The third point: Volodin is the only speaker in Putin’s regime who has found himself in a prolonged protracted conflict with his successor as curator of domestic policy, Sergei Kirienko. One can argue a lot about terminology here. It is debatable whether it is a “conflict of teams” (as people close to Volodin like to say). Or is it not a conflict at all? Instead, a misunderstanding. Or perhaps a working disagreement. Still, the fact remains – Kirienko and Volodin have different approaches, different agendas, dissenting views on the ruling party, relations with the systemic and non-systemic opposition, personnel policy (especially with regards to the governors), political governance and political communications, and the issue of responsibility (one could recall a serious conflict between Duma and the Kremlin on the pension reform bill).
A Speaker for The Systemic Opposition
Fourth, Volodin became the first speaker in Putin’s Russia to start his own game. He is perceiving the Duma as his platform with exclusive responsibility and even autonomy. In turn, he sees this as allowing him a pathway to enact his own ideas about relations with the Communist Party of the Russian Federation and the LDPR, with United Russia, the expert community and to create political alliances with other players (or at least create such an illusion), such as Alexey Kudrin, the Accounts Chamber, Sergey Sobyanin, as well as business actors, such as Sergey Chemezov or Leonid Mikhelson. Volodin has decided to promote his own bills. He is resurrecting support for old, seemingly unpromising initiatives of Duma MPs, whether it’s about a response policy to Western sanctions or about banning hostels in residential buildings. He allows himself to reprimand ministers, humiliatingly exposing them to the State Duma, and speaking out on sensitive issues of foreign policy. He has done significant work on improving the State Duma’s reputation, increasing the discipline of deputies and their responsibility, making a political contribution to the institutional strengthening of the lower house of parliament as a resource for strengthening his own positions within the system. However, de-facto it rather did not strengthen but weakened his place inside the regime, making him more alien, too unnatural for Putin’s power.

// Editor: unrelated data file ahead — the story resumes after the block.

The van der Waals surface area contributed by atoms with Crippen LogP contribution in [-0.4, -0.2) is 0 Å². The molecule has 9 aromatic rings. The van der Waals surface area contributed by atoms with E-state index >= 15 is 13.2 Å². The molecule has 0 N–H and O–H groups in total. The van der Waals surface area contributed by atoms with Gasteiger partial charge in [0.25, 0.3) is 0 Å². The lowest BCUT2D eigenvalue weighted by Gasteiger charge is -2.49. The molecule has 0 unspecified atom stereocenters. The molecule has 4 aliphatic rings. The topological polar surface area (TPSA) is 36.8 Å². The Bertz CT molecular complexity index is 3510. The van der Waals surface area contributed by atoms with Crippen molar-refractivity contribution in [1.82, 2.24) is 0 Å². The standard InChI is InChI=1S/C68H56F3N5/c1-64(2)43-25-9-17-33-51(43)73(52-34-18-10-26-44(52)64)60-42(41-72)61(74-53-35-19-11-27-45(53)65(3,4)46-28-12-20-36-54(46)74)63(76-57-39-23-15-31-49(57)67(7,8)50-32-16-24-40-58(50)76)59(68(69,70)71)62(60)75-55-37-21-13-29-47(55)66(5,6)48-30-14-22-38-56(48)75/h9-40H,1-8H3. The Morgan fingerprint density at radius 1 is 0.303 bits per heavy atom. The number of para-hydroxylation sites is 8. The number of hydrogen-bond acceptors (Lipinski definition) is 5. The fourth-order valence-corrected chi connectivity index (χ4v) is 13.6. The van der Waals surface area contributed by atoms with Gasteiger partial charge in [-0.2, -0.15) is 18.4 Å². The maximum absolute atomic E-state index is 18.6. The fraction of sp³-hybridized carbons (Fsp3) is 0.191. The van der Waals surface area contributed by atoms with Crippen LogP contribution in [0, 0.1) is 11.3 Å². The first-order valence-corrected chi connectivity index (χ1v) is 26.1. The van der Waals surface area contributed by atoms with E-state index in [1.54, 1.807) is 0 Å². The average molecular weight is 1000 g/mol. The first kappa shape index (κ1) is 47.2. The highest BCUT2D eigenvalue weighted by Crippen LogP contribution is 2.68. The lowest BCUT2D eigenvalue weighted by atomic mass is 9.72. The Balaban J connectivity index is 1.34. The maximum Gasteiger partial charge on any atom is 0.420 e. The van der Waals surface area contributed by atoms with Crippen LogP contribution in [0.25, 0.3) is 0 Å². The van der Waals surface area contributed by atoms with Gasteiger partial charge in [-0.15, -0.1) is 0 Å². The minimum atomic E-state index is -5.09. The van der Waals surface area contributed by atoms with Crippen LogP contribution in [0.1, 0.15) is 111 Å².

Volodin’s transformation from a chief political architect to an institutionally significant but politically weak part of the “vertical” with a subsequent shift to the role of an autonomized politician turns him from being a part of the system into a systemic opposition figure. Even as a “United Russia” member and a speaker of an absolutely loyal Duma, Volodin in his political function is getting closer to the role of the systemic opposition. He is no longer a representative of party functionaries who often play the technical function of legitimizing decisions made in the Kremlin. If the regime continues to weaken, its ratings decline, and the number of protests grow, the ruling party United Russia may well face the problem of internal conflicts and splits. In this scenario, it would be logical for Volodin to head the “rebels” while maintaining loyalty to the president. Future scenarios regardless, Volodin de-facto became a systemic opponent. It could be a question of time – whether this process will take shape under the control of the Kremlin or against its will. In any case, the current speaker has ever less space in the technocratic environment that surrounds Putin.